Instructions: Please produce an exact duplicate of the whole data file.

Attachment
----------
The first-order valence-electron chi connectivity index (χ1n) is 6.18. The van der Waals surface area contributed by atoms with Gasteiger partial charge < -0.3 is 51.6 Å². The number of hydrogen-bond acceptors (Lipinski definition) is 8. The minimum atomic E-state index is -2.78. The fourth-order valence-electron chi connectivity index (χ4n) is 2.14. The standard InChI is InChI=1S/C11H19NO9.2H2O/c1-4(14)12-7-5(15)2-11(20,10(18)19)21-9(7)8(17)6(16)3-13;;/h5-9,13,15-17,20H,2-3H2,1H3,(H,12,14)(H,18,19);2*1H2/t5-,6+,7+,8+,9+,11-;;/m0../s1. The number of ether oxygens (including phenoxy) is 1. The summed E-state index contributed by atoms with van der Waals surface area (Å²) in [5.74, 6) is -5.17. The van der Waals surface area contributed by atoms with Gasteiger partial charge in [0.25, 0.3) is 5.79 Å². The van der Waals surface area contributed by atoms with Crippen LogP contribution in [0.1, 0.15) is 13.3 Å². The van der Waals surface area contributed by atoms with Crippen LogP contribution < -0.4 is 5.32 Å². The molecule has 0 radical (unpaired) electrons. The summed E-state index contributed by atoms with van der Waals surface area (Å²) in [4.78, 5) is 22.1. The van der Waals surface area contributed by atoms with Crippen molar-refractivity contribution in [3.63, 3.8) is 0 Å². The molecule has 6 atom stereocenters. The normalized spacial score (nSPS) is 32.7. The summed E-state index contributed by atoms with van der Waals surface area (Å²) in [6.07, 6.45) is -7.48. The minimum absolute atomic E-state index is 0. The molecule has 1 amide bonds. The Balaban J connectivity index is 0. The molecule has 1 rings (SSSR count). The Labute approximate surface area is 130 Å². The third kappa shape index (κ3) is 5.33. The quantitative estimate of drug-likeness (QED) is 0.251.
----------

The first-order valence-electron chi connectivity index (χ1n) is 6.18. The van der Waals surface area contributed by atoms with Gasteiger partial charge < -0.3 is 51.6 Å². The number of hydrogen-bond acceptors (Lipinski definition) is 8. The minimum atomic E-state index is -2.78. The fourth-order valence-electron chi connectivity index (χ4n) is 2.14. The standard InChI is InChI=1S/C11H19NO9.2H2O/c1-4(14)12-7-5(15)2-11(20,10(18)19)21-9(7)8(17)6(16)3-13;;/h5-9,13,15-17,20H,2-3H2,1H3,(H,12,14)(H,18,19);2*1H2/t5-,6+,7+,8+,9+,11-;;/m0../s1. The number of ether oxygens (including phenoxy) is 1. The summed E-state index contributed by atoms with van der Waals surface area (Å²) in [5.74, 6) is -5.17. The van der Waals surface area contributed by atoms with Gasteiger partial charge in [0.25, 0.3) is 5.79 Å². The van der Waals surface area contributed by atoms with Crippen LogP contribution in [0.1, 0.15) is 13.3 Å². The van der Waals surface area contributed by atoms with Crippen LogP contribution < -0.4 is 5.32 Å². The molecule has 0 radical (unpaired) electrons. The summed E-state index contributed by atoms with van der Waals surface area (Å²) in [4.78, 5) is 22.1. The van der Waals surface area contributed by atoms with Crippen molar-refractivity contribution in [3.63, 3.8) is 0 Å². The molecule has 6 atom stereocenters. The normalized spacial score (nSPS) is 32.7. The summed E-state index contributed by atoms with van der Waals surface area (Å²) in [6.07, 6.45) is -7.48. The minimum absolute atomic E-state index is 0. The molecule has 1 amide bonds. The Balaban J connectivity index is 0. The molecule has 1 rings (SSSR count). The Labute approximate surface area is 130 Å². The third kappa shape index (κ3) is 5.33. The quantitative estimate of drug-likeness (QED) is 0.251.